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Haaland v. Donahoe

United States District Court, D. Minnesota

July 21, 2014

David Kariem Haaland, Plaintiff,
v.
Patrick Donahoe, United States Postmaster, Defendant.

Michelle Neumann and Caitlin Grom for Plaintiff.

David Fuller, Assistant United States Attorney, for Defendant.

REPORT AND RECOMMENDATION

FRANKLIN L. NOEL, Magistrate Judge.

THIS MATTER came before the undersigned United States Magistrate Judge on April 4, 2014 on Defendant's motion to dismiss (ECF No. 16). Pursuant to this Court's previous Order, an evidentiary hearing was held on July 14, 2014 to resolve factual disputes at issue in this case. See Order, ECF No. 39. For the reasons discussed below, the Court concludes that the Government's motion to dismiss should be DENIED.

I. BACKGROUND

After years of alleged discrimination based on national origin, Haaland brought this suit against Donahoe, the Postmaster general, on two counts: (1) retaliation under Title VII and (2) harassment. Compl. 4, ECF No. 1. In short, Haaland alleges that he did not receive a promotion for which he is qualified because his supervisor refused to properly consider his candidacy. Id. at 5. The Government moves to dismiss Haaland's complaint under Rule 12(b)(1) for lack of subject matter jurisdiction or, in the alternative, under 12(b)(6) for failure to state a claim. Proceeding under Rule (12)(b)(1), the Court ordered an evidentiary hearing to resolve the factual dispute about whether Haaland timely filed his complaint.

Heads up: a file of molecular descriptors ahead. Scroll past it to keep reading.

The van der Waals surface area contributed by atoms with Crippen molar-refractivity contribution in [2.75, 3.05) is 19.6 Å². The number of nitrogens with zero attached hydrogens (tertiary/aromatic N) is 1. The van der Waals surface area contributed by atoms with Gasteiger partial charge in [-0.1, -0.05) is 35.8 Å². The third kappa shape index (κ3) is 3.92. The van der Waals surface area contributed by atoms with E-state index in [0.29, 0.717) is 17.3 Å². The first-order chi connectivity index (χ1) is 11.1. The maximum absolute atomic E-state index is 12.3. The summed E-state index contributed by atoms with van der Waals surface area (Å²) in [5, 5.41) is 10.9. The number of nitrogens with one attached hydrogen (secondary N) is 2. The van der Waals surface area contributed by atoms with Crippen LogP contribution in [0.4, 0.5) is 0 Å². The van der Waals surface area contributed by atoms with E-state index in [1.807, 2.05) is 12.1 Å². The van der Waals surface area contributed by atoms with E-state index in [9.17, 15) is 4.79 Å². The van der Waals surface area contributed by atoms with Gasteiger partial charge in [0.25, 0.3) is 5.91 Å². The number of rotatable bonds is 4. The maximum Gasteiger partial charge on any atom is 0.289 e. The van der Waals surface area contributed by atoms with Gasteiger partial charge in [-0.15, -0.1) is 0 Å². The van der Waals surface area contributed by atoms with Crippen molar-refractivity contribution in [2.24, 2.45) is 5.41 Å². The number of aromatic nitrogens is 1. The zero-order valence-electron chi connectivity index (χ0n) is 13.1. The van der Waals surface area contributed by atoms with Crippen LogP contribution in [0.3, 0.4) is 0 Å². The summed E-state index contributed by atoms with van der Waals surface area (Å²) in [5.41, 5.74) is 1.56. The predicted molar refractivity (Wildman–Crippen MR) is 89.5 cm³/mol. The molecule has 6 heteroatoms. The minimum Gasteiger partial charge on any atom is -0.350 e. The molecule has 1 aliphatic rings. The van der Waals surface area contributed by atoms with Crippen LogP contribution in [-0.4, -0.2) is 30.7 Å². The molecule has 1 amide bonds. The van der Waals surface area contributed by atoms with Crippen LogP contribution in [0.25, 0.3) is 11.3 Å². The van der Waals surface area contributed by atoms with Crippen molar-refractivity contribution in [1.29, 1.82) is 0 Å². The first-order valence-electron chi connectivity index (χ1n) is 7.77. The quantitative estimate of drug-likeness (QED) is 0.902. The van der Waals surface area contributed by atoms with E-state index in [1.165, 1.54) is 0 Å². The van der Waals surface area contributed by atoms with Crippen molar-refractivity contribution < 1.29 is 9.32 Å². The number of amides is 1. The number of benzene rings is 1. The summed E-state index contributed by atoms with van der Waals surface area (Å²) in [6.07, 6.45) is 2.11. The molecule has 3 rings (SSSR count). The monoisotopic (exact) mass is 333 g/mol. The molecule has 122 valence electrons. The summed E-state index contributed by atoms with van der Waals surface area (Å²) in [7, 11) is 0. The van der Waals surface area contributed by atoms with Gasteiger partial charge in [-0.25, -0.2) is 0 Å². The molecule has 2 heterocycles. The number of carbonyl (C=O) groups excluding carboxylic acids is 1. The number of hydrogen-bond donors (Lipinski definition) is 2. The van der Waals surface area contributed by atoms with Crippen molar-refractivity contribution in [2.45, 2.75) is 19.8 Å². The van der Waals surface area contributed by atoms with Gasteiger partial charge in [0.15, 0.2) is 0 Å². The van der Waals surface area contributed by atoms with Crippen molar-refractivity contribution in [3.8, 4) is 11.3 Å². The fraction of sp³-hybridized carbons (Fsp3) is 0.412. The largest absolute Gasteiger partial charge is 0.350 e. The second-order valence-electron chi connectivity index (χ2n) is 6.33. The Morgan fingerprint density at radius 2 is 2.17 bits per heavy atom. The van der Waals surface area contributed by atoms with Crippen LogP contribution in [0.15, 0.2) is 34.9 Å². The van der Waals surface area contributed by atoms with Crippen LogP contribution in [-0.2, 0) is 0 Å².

Title VII provides that a plaintiff may bring a civil action in the appropriate U.S. District Court "[w]ithin 90 days of receipt of notice of final action taken by a[n]... agency." 42 U.S.C. § 2000e-16(c) (emphasis added). The parties dispute the date that Haaland received the Equal Employment Opportunity Commission's Notice of Final Action (the "Final Notice"). See ECF No. 1-1 at 2. The Government points to a delivery confirmation that indicates the letter arrived at the Montrose Post Office, where Haaland has a P.O. Box, on April 1, 2013. Def's Mem. Mot. Dismiss at 6, ECF No. 17. Haaland maintains that he did not receive the Final Notice until April 19, 2013. Pl.'s Opp'n Mem. to Def.'s Mot. to Dismiss at 5, ECF No 35. Haaland filed his complaint on July 12, 2013. Compl., ECF No. 1. Thus, if April 1 is deemed the Final Notice receipt date, then Haaland's Complaint was filed 11 days late. On the other hand, if April 19 is deemed the Final Notice receipt date, his complaint was timely filed six days prior to the 90-day statutory deadline.

II. EVIDENTIARY HEARING TESTIMONY

A. Testimony of Anthony Frolik.

At the hearing, U.S. Postal employee Anthony Frolik testified on behalf of the Government. Frolik serves as an Operations Program Specialist for the Northland District, which covers Minnesota and Western Wisconsin. Draft Tr. 4. Frolik testified about his previously submitted sworn declaration, which describes the Postal Service's Track and Confirm system. See ECF No. 40. Frolik's declaration details the procedure whereby a bar code is printed on the shipping label of items delivered by the U.S. Postal Service. Id. The bar coded labels are scanned at various points in the delivery process, including upon "arrival" to a local post office and "delivery" to a recipient's P.O. Box. Id. The Track and Confirm record for the Final Notice sent to Haaland shows a delivery date of April 1, 2013. Gov.'s Ex. 2. Frolik also stated that he found the system to be "generally reliable." Draft Tr. at 6. Frolik acknowledged that mis-deliveries "could conceivably happen" but that to the best of his knowledge, "once we scan a piece delivered that is addressed to a P.O. box, we place it in the box. We do not set it aside and keep it within our possession." Id. at 10.